One of our Foreign Correspondents has returned from her travels! Lency and her family traveled to Denmark this summer. We outfitted them with a suitcase full of Tea before they left, asking them to share their adventures with us upon their return. Below is part four of their adventure.
Different parenting styles have been big news in the past couple years, or maybe I’ve just started noticing since I’ve entered that chapter of my life. A couple years ago it was the Tiger Mom, this year it was French parenting. I thought it would be fun to reflect on some of the differences I’ve seen in how the Danes parent compared to American parenting, as viewed through my personal lens.
Danish kids nap outside. Rain, shine, sleet or hail, all Danish kids I have ever met nap outside in their giant, beautiful prams. When they start attending nursery school at around a year of age, the prams go with them and all the babies nap outside in a covered area with sound monitors. It is believed that napping outdoors strengthens the babies’ lungs and gives them better health. While I have my personal doubts about whether that claim would bear out scientifically, I do like the idea of outdoor napping and have given it a half-hearted try with my two daughters (without much success, unfortunately). You can always find a parking lot of prams parked outside a restaurant or any public space.
The Danes are famous for their biking, and cargo bikes are an especially popular way to transport the groceries and kids in Copenhagen. Cars are subject to a 100% car tax in Denmark and gas is at least twice as expensive as it is in the U.S., so many Danes choose to get around by bike instead. Cyclists enjoy extremely safe and convenient biking conditions in Copenhagen, including bike paths that are separated from the cars and special traffic lights for bikes. On any given day of the week, you will see hoards of cyclists: men in suits, women in high heels, students going to school, adults with kid seats on the back, big and little, male and female, young and old. I should mention that my my mother-in-law, who raised three kids and lives in the countryside, has never had a driver’s license and biked the 6 miles to and from work almost every day of the year until she retired last year. It’s quite inspiring!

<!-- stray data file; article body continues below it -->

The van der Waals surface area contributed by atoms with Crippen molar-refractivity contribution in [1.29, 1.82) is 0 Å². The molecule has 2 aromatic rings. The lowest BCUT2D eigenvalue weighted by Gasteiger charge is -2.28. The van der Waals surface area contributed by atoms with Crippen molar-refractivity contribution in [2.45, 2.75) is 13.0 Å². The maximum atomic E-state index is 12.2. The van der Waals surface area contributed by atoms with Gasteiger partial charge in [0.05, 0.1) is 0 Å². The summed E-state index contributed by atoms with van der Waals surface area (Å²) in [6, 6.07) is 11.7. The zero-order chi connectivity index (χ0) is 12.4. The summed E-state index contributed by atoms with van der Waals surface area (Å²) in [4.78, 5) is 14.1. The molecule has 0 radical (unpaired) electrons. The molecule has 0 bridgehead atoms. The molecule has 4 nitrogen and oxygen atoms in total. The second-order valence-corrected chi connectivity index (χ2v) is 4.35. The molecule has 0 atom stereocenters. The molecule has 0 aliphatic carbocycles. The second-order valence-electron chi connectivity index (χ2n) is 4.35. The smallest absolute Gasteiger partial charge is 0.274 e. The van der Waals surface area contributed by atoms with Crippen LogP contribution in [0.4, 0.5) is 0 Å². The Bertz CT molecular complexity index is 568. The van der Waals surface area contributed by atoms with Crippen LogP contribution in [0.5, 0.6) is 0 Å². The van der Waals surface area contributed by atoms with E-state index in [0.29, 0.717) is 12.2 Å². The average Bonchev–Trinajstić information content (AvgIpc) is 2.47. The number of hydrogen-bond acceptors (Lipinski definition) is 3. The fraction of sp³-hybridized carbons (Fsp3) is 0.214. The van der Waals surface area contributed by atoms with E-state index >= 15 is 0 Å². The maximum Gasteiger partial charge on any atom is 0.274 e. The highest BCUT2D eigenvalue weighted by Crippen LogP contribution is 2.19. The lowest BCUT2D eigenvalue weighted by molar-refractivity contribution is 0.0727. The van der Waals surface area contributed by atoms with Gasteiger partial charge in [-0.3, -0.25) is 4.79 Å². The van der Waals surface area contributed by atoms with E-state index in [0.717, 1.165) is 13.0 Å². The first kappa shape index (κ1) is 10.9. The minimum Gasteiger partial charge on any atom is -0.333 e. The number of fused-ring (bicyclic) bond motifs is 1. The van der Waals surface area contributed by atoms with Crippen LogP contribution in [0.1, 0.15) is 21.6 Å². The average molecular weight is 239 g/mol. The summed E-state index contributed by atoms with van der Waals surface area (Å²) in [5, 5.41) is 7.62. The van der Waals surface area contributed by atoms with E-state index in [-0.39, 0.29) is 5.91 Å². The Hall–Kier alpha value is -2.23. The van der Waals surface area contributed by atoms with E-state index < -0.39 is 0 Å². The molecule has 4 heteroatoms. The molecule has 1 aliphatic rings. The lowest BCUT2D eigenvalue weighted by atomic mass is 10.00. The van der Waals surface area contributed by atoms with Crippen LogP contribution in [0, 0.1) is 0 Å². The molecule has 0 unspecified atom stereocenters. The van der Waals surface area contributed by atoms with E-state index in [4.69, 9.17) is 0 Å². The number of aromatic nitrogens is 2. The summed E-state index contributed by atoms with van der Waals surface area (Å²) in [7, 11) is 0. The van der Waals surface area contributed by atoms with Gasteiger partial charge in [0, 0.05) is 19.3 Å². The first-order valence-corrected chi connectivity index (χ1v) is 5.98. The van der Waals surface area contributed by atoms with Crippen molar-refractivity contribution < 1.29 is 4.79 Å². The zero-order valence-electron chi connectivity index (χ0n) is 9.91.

Our annual trip to Denmark to visit half our family and friends is always a reminder of a different pace of life. We observe and reflect on the more relaxed daily living and high quality of life. People work fewer hours, commute less, have at least six weeks of holiday a year. These are just a few of the many reasons they have claimed the top spot in United Nations’ 2012 World Happiness Report. We find that our friends have an excellent balance between work and home life and while there are arguments against the system, Danes overall seem quite content.
We love being outside in the Danish summertime, even if the weather is not always summery. Our friends were eager to show us their sprouting gardens and walk along the newly minted bike path that replaced the old abandoned railroad. The kids were excited to jump on their ubiquitous trampolines and make use of the many play structures. Due to the intense weather during much of the rest of the year, Danes appreciate their summers with enthusiastic gusto. As soon as a ray of sunshine appears, the Danes immediately run outside to soak up the rays, even if it means being wrapped up in a blanket because it’s still cold.